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Fix a Leak Week

2013 March 15

By: Shelby Egan

The U.S. EPA’s WaterSense program is celebrating Fix a Leak Week from March 18-24, 2013.  This week is dedicated to teaching people how to conserve water in their homes by checking pipes and irrigation systems for leaks. Leaks within our homes waste precious water and can even account for 1 trillion gallons of water wasted per year in the U.S.!  Leaks include running toilets, dripping faucets, and other leaking pipes in your home that can easily be fixed. Although I live in a small apartment and don’t have an outdoor lawn to worry about, I still find ways to make sure I am saving water at home by only running the dishwasher when it’s full and when giving my cat fresh water, I use the old water to give my indoor plants a drink.  It’s also easy for you to save water at home by turning off the faucet when you brush your teeth and when washing your hair.  By visiting Fix a Leak Week’s homepage, you and a parent or guardian can learn how simple it is to help save water in your home by fixing leaks in running toilets, turning faucets all the way off, using a bucket of soapy water for dishes instead of a running faucet and many other cool ways.  By making these everyday changes, you will help protect the Earth’s water and feel good about yourself in doing so.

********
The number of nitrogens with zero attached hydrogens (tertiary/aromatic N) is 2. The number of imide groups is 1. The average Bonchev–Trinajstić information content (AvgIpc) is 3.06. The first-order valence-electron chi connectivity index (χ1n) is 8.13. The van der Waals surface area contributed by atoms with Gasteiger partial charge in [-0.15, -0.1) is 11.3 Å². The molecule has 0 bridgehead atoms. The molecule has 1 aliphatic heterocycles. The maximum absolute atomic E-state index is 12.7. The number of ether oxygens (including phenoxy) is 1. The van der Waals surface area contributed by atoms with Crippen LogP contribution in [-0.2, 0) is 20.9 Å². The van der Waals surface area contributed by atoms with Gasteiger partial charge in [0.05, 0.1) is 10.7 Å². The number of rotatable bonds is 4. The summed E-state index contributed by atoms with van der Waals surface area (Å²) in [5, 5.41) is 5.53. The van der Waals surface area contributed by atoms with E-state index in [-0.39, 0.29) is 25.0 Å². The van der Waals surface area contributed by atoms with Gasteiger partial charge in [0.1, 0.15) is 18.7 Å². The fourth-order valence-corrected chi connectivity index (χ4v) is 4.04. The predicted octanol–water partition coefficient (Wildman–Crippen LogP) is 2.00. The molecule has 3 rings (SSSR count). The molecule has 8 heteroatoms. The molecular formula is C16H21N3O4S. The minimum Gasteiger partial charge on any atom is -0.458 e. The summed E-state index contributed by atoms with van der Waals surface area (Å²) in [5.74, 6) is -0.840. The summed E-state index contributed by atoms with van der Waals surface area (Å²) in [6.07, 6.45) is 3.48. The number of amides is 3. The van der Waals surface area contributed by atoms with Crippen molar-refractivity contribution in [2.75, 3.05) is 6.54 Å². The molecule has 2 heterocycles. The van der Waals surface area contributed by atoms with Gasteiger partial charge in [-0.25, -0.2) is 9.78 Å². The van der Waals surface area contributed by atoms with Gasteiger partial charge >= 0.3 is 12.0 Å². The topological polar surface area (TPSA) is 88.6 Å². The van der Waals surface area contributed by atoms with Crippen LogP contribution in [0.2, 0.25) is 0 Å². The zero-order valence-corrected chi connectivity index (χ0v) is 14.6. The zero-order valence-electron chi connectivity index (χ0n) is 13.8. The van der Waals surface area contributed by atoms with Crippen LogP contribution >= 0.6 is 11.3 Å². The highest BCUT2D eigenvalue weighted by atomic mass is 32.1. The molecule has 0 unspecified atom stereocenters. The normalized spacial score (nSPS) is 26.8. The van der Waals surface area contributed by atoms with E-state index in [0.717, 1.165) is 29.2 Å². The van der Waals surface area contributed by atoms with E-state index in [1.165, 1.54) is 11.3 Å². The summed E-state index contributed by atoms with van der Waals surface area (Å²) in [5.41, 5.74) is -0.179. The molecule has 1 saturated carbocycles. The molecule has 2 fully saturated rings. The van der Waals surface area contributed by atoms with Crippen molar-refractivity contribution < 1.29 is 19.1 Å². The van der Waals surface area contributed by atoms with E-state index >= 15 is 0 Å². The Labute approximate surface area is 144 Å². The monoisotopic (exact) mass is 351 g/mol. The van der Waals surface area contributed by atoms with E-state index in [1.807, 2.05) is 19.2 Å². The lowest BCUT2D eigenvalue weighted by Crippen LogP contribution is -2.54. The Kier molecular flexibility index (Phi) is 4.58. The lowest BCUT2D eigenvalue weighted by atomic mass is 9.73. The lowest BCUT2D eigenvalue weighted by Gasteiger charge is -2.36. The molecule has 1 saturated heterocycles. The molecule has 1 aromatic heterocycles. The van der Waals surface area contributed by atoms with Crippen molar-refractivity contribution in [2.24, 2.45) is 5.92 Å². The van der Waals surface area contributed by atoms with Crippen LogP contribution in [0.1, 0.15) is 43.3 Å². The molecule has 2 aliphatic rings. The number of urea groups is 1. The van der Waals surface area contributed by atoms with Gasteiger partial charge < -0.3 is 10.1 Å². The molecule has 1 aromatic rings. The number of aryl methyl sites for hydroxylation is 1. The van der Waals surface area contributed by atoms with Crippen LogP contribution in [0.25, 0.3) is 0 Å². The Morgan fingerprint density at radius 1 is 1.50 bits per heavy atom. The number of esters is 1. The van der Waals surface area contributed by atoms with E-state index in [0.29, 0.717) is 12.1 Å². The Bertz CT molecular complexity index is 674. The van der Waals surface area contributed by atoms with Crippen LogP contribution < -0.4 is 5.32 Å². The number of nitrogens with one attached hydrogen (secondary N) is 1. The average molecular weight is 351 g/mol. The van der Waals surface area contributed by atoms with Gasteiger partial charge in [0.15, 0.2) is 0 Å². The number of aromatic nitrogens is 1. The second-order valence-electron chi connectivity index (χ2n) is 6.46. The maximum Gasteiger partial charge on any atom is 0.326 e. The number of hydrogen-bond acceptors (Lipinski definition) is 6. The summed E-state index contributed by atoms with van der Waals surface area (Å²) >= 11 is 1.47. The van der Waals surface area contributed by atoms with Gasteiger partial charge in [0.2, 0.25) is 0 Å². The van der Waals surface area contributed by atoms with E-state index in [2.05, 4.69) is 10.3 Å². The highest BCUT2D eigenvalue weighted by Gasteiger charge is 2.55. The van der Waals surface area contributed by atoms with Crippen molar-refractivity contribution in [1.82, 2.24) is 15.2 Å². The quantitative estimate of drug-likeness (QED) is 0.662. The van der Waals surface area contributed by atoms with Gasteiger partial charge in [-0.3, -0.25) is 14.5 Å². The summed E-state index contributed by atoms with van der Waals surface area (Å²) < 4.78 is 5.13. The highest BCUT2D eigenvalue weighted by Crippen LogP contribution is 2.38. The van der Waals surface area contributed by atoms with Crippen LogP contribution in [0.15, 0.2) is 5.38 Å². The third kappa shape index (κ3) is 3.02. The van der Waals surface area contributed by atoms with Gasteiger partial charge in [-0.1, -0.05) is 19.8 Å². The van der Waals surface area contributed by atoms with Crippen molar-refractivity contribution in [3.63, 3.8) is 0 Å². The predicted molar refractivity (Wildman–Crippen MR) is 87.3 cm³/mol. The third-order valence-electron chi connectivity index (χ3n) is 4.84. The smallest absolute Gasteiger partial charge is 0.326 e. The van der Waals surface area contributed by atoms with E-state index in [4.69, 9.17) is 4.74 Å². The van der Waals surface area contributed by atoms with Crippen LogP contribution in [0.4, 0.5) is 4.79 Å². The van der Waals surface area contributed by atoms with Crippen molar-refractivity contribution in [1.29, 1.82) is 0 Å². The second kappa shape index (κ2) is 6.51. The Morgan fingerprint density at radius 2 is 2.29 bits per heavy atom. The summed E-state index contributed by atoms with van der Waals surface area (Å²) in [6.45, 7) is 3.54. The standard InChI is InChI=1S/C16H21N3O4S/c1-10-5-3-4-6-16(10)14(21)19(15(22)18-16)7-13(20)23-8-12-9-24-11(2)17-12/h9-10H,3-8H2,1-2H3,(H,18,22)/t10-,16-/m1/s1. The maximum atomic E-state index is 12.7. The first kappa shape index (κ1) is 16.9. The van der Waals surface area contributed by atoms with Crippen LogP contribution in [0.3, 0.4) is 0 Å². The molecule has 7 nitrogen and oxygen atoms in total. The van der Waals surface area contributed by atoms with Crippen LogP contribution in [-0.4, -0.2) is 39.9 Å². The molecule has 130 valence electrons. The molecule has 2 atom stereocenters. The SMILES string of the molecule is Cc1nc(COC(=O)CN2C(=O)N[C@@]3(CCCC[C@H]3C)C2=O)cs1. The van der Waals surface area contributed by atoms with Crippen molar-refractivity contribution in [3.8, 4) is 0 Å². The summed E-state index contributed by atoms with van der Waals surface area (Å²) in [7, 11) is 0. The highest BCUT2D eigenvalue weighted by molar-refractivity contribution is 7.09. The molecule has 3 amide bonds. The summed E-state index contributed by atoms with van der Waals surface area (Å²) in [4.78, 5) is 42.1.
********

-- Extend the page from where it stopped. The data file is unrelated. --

Shelby Egan is a student volunteer in the EPA’s Air and Radiation Division in Region 5, and is currently obtaining her Master’s degree in Urban Planning and Policy at the University of Illinois at Chicago.  She has a passion for protecting natural resources, cities she’s never been to and cooking any recipe by The Pioneer Woman. 

Editor's Note: The opinions expressed in Greenversations are those of the author. They do not reflect EPA policy, endorsement, or action, and EPA does not verify the accuracy or science of the contents of the blog.

2 Responses leave one →
  1. Ernest Martinson permalink
    March 15, 2013

    A trillion gallons of wasted water is water down the drain. What about a windfall tax– or waterfall tax– on water? It is an ill wind–-or wasted water– that blows no good. The good would be an increase in public revenue at least until the wastrels wised up.

  2. Master Melvin M. Lusterio permalink
    March 16, 2013

    The Good Force be with you!

    Very good, Shelby! Happy Fix A Leak Week!

    Live forever & prosper!

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